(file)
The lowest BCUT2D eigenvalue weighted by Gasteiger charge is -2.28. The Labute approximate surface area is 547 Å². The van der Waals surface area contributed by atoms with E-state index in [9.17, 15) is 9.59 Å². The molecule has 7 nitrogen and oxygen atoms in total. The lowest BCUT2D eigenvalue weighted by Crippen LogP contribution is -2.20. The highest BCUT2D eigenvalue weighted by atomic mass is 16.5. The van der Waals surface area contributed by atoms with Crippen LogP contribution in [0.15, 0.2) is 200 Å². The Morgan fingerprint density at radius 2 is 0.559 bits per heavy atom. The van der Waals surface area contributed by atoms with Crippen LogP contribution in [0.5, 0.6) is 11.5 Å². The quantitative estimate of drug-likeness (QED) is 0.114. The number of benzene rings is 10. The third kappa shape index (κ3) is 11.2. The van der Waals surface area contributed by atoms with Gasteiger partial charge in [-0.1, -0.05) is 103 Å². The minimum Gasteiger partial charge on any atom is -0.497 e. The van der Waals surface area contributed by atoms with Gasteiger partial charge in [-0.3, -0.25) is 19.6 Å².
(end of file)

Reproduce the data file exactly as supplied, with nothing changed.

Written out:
The lowest BCUT2D eigenvalue weighted by Gasteiger charge is -2.28. The Labute approximate surface area is 547 Å². The van der Waals surface area contributed by atoms with E-state index in [9.17, 15) is 9.59 Å². The molecule has 7 nitrogen and oxygen atoms in total. The lowest BCUT2D eigenvalue weighted by Crippen LogP contribution is -2.20. The highest BCUT2D eigenvalue weighted by atomic mass is 16.5. The van der Waals surface area contributed by atoms with Crippen LogP contribution in [0.15, 0.2) is 200 Å². The Morgan fingerprint density at radius 2 is 0.559 bits per heavy atom. The van der Waals surface area contributed by atoms with Crippen LogP contribution in [0.5, 0.6) is 11.5 Å². The quantitative estimate of drug-likeness (QED) is 0.114. The number of benzene rings is 10. The third kappa shape index (κ3) is 11.2. The van der Waals surface area contributed by atoms with Gasteiger partial charge in [-0.1, -0.05) is 103 Å². The minimum Gasteiger partial charge on any atom is -0.497 e. The van der Waals surface area contributed by atoms with Gasteiger partial charge in [-0.3, -0.25) is 19.6 Å².